I had known Stephen Rogers for 30 years, but we had never met in person until last month. As a contributor to Breakthrough Magazine starting in 1986, and later as one of our most prolific and appreciated writers on the Taxidermy Net Forum, we have corresponded countless times throughout the three decades of our long-distance friendship. I have been a fan of his writing since the beginning, always looking forward to his fascinating articles. As the Collection Manager of Birds, Amphibians and Reptiles at the prestigious Carnegie Museum of Natural History in Pittsburgh, Steve rarely got the chance to attend national conventions.
This all changed when the National Taxidermist Association came to Seven Springs, Pennsylvania for their 45th annual convention. I was happy to meet Steve and his wife for the first time and was delighted to see that he had brought his very own competition entry based upon his profound interest in the history of taxidermy. As our own resident historian on the Forum, Stephen’s love of taxidermy history is evident in everthing he writes. Just browsing through the historical posts he has made as “PA” is like reading a master textbook on our profession.
A stickler for extreme accuracy, Stephen used his knowledge (and his extensive collection of historical taxidermy artifacts) to reproduce a tableau of a taxidermist’s workspace as it would have appeared at the end of the nineteenth century, in December of 1898, to be exact. His entry was a big hit with all attendees, as it easily won the People’s Choice Original Art award at the competition. As George Roof remarked in a post to Stephen, “I loved your entry as I told you at the banquet. It was akin to ‘Through the Looking Glass’ for me. I spent more time at your piece than many of the others combined. I was searching for things I was sure you had hidden just to test the viewer. I told my friend I’d loved to have been able to sit at that work table and flip through the pages of that book.”
After reading George’s comment, I realized that I also had the chance to personally explore the details of The Taxidermist’s Table as I was photographing it for the NTA, but those who didn’t attend would never get that opportunity. I thought that a closer inspection of the components of this display might be interesting to our readers, so I reached out to Stephen to provide a list of the items he used and he graciously obliged. Steve usually prefers to stay out of the spotlight and work behind the scenes, so I am deeply appreciative of his allowing me to highlight his work on this piece.
Stephen’s idea of creating a taxidermists’ table began with a print of Winchester calendar dated December 1898, and then Stephen would add all the trappings that would accompany a serious taxidermist work table at the time. He already had a dozen books printed prior to 1898, antique tools he had collected or bought through the years, vintage eyes, antique wallpaper, excelsior, tow, T-perch’s, ground glass jars a Whitall Tatum jar from 1895, a collection of furniture (some of which his grandfather purchased at auction about 1916 and dated to the late 1800’s) and then old prints and other paraphernalia on the walls. He even included a stereoviewer and stereoviews which had images of taxidermy published before 1898. He took four old mounts that he had done, some 18 years old, and then skinned out a flicker and cast the carcass in wax which was placed on an 1892 newspaper.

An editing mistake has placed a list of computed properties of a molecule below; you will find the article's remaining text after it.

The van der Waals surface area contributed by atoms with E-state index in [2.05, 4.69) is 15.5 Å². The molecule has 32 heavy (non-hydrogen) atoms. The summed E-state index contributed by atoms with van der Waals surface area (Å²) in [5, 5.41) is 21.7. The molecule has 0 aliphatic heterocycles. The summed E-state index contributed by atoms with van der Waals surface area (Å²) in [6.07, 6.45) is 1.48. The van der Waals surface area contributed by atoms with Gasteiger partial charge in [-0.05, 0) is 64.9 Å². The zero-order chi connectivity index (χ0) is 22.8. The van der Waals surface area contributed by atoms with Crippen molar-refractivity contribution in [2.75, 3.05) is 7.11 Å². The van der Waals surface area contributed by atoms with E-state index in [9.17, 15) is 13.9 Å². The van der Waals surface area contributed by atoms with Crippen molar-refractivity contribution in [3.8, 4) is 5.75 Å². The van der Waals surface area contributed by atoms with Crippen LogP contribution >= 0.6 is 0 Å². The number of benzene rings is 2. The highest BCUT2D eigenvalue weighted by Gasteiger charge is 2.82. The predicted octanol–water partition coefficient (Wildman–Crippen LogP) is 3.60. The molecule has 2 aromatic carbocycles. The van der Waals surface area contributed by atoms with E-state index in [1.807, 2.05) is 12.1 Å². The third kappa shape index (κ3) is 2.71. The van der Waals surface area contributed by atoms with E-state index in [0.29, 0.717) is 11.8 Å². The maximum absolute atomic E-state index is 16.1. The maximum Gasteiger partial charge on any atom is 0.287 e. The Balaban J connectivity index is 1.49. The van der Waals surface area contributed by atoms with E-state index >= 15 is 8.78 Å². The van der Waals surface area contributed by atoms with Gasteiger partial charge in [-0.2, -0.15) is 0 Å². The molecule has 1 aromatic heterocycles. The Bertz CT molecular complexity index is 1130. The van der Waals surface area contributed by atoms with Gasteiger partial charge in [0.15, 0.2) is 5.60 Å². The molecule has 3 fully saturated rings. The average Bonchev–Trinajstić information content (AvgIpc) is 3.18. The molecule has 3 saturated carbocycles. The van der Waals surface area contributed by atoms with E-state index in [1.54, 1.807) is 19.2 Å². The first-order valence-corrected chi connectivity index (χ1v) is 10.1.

Stephen said, “I was trying to create a way to honor the old taxidermists who were evidently my mentors. I spent about ten hours total on the piece – probably six hours putting together the backdrop with hinges, and attaching the wallpaper which I purchased on-line, and then four hours on the flicker skin and carcass casting. I did not count the time rummaging through the house gathering and loading the parts.”
Here is a closer look at the components of the piece, with Steven’s explanations:
The late 1800’s carved oak library table was bought by my grandfather at auction circa 1918. For the three faux walls with antique wallpaper pattern I spent $20.00, with chair rail wood I salvaged when replacing old windows in my house.
One the walls left to right:
Piece of wood I made into a candle holder. The wood I found maybe 30 years ago when visiting an old lumber town now on state game lands. The lumber mill called “Raintown” burnt down in 1898.
Old plate of tufted titmouse.
Poster of a Winchester calendar dated 1898 (bought on the internet for $4.99).
Old plate of a Lilac Breasted Roller (bought at estate sale for $2.00).
Marks, H. Stacy. 1873. The Ornithologist. (Newspaper etching from a painting by H. Stacy Marks, A. B. A., in the Exhibition of the Royal Academy of London.) Published in a New York paper Saturday, August 23, 1873. Vol. II No. 148, “The Daily Graphic, An Illustrated Evening Newspaper” image is of a taxidermist and ornithologist assembling birds in an exhibit. The frame was from my grandfather’s High school graduation in 1915. This picture is actually my image as PA when I post on the taxidermy.net. It is grainy because I couldn’t figure out how to shrink it small enough and maintain quality.
Note: I have updated it for you, Steve. –Ken Edwards
One the table:
Finished Screech Owl.